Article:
Prisoners are individuals, and they should be handled as such in the same manner as people in the outside world are treated. Offender recovery is a challenge that comes with prison, and it is a task that should be performed by society as a whole, not only by offender correction agencies. As a result, services must be placed in place to ensure that prisoners are supported during their correctional journey, regardless of the amount of time they will spend in jail. For example, the United Nations Department of Drugs and Crime defines two approaches to prisoner rehabilitation based on financial and human rights considerations. It states that “the detrimental impact of imprisonment, not only on individuals but families and communities, and economic factors also need to be taken into account when considering the need for prison reforms” (Brewster). These programs need to start the minute an inmate is taken into custody and needs to continue throughout their life in confinement. This should always be progressive of the previous stages, developing the prisoners’ way of thinking and character. Another example of a program is the use of Shakespeare in transforming inmates’ lives, a task done by Laura Bates, who dedicated her time to teaching Shakespeare to maximum prison inmates.
An individual being imprisoned does not mean that they cease being human and that how we perceive them should not change. During their correction period, they also need to be offered programs that target to help them grow in both talent and personality. This is to prepare them for their return to the normal world.
It has been proven from studies that programs offered in prisons help to change lives of prisoners in a very magnificent way. An example of these is arts, like Shakespeare which is an educational art taught to prisoners. This document analyzes some of the programs offered to individuals who are incarcerated to help them improve their lives in behavior, a way of thinking and personal knowledge.
Laura Bates, an English Professor in Terre Haute at State Indiana University dedicated her time to teach Shakespeare to inmates, some of whom were regarded as dangerous and beyond correction. She placed a lot of focus in the maximum security prisons, where inmates were serving long-term imprisonment and termed “violent.” From her perspective, she argued that those were the kind of people who needed help the most since they were neglected and feared in those facilities with very little or no opportunity. “Shakespeare has the power to educate convicted killers and help them examine the choices they made that landed them here—and how to avoid making those choices again” (Berlin).
In the process of performing Shakespeare, Laura explains that it builds a person’s skills such as an increase in creativity, improving a person’s analysis of interpretation and critical thinking. In a specific project, individuals who had been incarcerated in Wabash Valley Correctional Facility worked for hand in hand with their partners, women inmates from Rockville Correction Center in a task of rewriting a specific act (Bates was also involved) in which play was converted into a domestic violence commentary (Berlin). After growing up in a neighborhood filled with crime, she became more interested in understanding how criminals think and has devoted to helping them develop into much better people.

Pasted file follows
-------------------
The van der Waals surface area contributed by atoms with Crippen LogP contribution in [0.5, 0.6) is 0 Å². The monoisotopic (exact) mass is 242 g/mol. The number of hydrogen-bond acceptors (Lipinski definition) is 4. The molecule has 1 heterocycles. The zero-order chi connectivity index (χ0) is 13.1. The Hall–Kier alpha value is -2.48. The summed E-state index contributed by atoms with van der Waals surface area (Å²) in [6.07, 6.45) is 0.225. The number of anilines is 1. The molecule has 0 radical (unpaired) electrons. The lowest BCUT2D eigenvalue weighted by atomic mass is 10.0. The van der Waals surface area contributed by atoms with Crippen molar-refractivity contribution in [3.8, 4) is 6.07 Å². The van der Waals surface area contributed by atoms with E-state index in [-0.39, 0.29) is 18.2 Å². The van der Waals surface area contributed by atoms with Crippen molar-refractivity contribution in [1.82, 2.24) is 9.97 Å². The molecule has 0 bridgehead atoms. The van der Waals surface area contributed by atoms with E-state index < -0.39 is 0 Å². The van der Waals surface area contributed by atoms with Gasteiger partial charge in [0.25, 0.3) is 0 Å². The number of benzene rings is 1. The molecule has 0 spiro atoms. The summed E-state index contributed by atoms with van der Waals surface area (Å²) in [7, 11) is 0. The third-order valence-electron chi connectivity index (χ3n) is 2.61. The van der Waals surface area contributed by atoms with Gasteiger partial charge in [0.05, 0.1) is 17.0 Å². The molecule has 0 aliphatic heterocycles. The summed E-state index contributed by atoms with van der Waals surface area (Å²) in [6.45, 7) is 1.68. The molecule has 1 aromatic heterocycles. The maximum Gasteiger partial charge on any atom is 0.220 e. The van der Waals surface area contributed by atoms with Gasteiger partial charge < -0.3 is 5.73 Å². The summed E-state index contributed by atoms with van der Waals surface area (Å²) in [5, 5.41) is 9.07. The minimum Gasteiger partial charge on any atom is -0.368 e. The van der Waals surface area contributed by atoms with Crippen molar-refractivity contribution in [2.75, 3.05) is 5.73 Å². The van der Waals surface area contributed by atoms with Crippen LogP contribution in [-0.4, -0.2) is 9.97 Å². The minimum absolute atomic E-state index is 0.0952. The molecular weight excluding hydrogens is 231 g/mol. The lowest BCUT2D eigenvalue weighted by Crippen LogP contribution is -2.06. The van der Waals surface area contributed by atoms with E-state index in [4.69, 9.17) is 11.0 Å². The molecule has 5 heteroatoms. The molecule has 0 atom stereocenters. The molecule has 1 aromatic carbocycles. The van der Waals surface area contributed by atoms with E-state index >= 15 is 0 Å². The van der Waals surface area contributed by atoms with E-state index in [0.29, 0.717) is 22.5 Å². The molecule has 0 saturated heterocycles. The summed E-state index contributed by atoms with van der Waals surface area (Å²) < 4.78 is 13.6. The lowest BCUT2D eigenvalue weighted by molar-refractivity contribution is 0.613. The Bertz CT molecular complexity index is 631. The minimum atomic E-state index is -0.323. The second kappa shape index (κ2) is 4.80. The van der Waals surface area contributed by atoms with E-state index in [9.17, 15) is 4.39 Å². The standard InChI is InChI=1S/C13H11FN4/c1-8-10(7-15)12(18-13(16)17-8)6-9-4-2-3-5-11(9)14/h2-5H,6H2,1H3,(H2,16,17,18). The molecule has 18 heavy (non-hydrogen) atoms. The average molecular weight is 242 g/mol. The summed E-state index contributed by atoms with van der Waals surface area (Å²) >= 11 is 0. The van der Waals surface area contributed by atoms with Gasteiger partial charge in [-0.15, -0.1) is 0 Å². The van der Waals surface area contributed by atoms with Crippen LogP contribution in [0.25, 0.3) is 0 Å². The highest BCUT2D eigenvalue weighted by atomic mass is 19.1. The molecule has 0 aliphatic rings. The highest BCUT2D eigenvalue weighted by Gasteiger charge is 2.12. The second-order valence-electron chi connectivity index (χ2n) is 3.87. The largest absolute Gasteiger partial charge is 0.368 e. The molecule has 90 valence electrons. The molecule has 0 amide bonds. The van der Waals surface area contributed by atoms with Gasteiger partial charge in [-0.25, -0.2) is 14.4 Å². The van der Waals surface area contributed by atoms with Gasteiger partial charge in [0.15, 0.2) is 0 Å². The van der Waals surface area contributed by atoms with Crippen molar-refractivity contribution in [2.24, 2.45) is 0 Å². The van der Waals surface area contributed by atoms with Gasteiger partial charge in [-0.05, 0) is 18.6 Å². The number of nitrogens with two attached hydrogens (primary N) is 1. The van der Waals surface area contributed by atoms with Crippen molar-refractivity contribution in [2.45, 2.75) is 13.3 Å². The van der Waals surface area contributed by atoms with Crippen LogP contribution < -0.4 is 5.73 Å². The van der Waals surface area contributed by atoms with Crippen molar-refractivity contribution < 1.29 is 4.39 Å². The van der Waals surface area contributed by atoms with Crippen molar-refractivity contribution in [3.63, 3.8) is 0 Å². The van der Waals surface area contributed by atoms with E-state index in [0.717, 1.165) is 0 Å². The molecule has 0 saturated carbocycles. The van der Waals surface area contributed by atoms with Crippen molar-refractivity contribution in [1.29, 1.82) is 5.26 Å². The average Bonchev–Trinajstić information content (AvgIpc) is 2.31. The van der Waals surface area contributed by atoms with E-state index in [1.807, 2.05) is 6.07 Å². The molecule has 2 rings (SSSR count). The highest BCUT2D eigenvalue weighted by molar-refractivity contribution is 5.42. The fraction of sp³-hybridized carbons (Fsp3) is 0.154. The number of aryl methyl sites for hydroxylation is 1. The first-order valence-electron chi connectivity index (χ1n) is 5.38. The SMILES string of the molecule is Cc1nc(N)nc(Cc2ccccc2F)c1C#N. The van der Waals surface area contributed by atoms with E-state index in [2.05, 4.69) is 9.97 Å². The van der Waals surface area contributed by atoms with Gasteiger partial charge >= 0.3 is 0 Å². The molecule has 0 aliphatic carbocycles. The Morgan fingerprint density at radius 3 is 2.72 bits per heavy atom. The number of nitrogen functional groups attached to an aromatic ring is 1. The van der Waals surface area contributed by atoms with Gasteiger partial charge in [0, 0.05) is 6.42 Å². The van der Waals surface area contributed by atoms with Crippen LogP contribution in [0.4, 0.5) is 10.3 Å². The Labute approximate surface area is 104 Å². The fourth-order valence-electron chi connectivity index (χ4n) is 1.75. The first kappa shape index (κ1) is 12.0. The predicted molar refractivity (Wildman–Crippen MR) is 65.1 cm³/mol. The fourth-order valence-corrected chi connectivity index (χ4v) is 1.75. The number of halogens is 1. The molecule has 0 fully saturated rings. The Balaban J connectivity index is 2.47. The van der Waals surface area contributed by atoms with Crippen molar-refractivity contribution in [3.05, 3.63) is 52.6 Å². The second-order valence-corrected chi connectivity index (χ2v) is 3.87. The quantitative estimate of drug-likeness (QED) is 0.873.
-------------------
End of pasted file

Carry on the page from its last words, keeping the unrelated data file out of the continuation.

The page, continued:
Research from studies has also indicated that art benefits prisoners, an example being a case in which those who are struggling with cases such as confidence and self-worth are helped in their course through exploration and self-expression. There is also a linkage in the right brain developing and educating someone through arts and its practice. This leads to the development of thinking capabilities and skills and also emotional establishment (Brewster). Apart from fostering reflection, personal evaluation, communication, and creativity, arts programs enable inmates to develop ways in which they realize how discipline can help them in the working environment.
Coining right statements when coming up with poems, painting, and drawing of images to capture moments, internalizing the statements involved in a play and coming up with the correct musical notes when playing musical instruments are tasks which require discipline to master. Through resilience, an individual gathers enough strength to see them through the entire process. This is also one of the values that are fostered through the programs offered in prison (Brewster). More factors such as the free will to take risks and from which that someone can learn that mistakes are not the end and that we are supposed to learn from them and not shy away, that self-reflection and criticism are part of someone’s life.
Inmates are human beings, and the fact that they are incarcerated does not mean that we should stop caring about them. They should be treated with respect and offered the same platform in which they can grow dimensions such as physical, emotional, spiritual and also intellectual. They need to be helped in such a way that their behavior is improved and uplifted, preparing them for life after imprisonment when they will be joining the outside world. We should be compassionate as Laura Bates teaches, and that inmates need to be shown love, even for the most feared ones.
Berlin, Jeremy. Shakespeare in Shackles: Laura Bates. 30 April 2014. https://news.nationalgeographic.com/news/innovators/2014/04/140428-innovator-laura-bates-prisons-solitary-confinement-shakespeare/. 15 November 2017.
Brewster, Larry. “The Impact of Prison Arts Programs on Inmate Attitudes and Behavior: A Quantitative Evaluation.” Justice Policy Journal (2014): 1-28. Document.